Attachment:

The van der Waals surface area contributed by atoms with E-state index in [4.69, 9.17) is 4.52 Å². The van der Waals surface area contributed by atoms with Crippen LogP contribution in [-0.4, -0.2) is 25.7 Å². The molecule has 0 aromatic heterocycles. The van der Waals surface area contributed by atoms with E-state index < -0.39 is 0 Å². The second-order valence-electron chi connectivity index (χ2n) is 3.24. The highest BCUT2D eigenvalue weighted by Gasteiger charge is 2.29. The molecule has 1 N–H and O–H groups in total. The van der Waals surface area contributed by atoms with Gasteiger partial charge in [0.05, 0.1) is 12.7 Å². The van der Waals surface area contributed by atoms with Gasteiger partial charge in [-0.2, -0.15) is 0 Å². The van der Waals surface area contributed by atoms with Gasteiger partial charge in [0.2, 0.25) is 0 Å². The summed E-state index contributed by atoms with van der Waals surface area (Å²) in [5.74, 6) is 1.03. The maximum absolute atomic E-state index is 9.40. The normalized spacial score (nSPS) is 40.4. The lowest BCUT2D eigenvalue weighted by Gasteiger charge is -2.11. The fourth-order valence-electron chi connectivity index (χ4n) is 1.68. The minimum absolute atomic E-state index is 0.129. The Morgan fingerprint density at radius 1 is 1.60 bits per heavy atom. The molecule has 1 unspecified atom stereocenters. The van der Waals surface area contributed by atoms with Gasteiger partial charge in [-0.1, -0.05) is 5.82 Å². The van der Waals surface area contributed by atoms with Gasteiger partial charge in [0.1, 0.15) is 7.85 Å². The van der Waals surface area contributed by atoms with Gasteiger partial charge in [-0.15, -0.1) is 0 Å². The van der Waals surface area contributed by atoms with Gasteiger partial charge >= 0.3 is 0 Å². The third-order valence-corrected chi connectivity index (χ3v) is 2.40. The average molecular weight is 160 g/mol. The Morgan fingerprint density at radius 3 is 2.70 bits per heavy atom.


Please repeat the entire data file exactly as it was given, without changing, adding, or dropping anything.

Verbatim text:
The van der Waals surface area contributed by atoms with E-state index in [4.69, 9.17) is 4.52 Å². The van der Waals surface area contributed by atoms with Crippen LogP contribution in [-0.4, -0.2) is 25.7 Å². The molecule has 0 aromatic heterocycles. The van der Waals surface area contributed by atoms with E-state index < -0.39 is 0 Å². The second-order valence-electron chi connectivity index (χ2n) is 3.24. The highest BCUT2D eigenvalue weighted by Gasteiger charge is 2.29. The molecule has 1 N–H and O–H groups in total. The van der Waals surface area contributed by atoms with Gasteiger partial charge in [0.05, 0.1) is 12.7 Å². The van der Waals surface area contributed by atoms with Gasteiger partial charge in [-0.2, -0.15) is 0 Å². The van der Waals surface area contributed by atoms with Gasteiger partial charge in [0.2, 0.25) is 0 Å². The summed E-state index contributed by atoms with van der Waals surface area (Å²) in [5.74, 6) is 1.03. The maximum absolute atomic E-state index is 9.40. The normalized spacial score (nSPS) is 40.4. The lowest BCUT2D eigenvalue weighted by Gasteiger charge is -2.11. The fourth-order valence-electron chi connectivity index (χ4n) is 1.68. The minimum absolute atomic E-state index is 0.129. The Morgan fingerprint density at radius 1 is 1.60 bits per heavy atom. The molecule has 1 unspecified atom stereocenters. The van der Waals surface area contributed by atoms with Gasteiger partial charge in [-0.1, -0.05) is 5.82 Å². The van der Waals surface area contributed by atoms with Gasteiger partial charge in [0.1, 0.15) is 7.85 Å². The van der Waals surface area contributed by atoms with Gasteiger partial charge in [-0.15, -0.1) is 0 Å². The van der Waals surface area contributed by atoms with Gasteiger partial charge >= 0.3 is 0 Å². The third-order valence-corrected chi connectivity index (χ3v) is 2.40. The average molecular weight is 160 g/mol. The Morgan fingerprint density at radius 3 is 2.70 bits per heavy atom.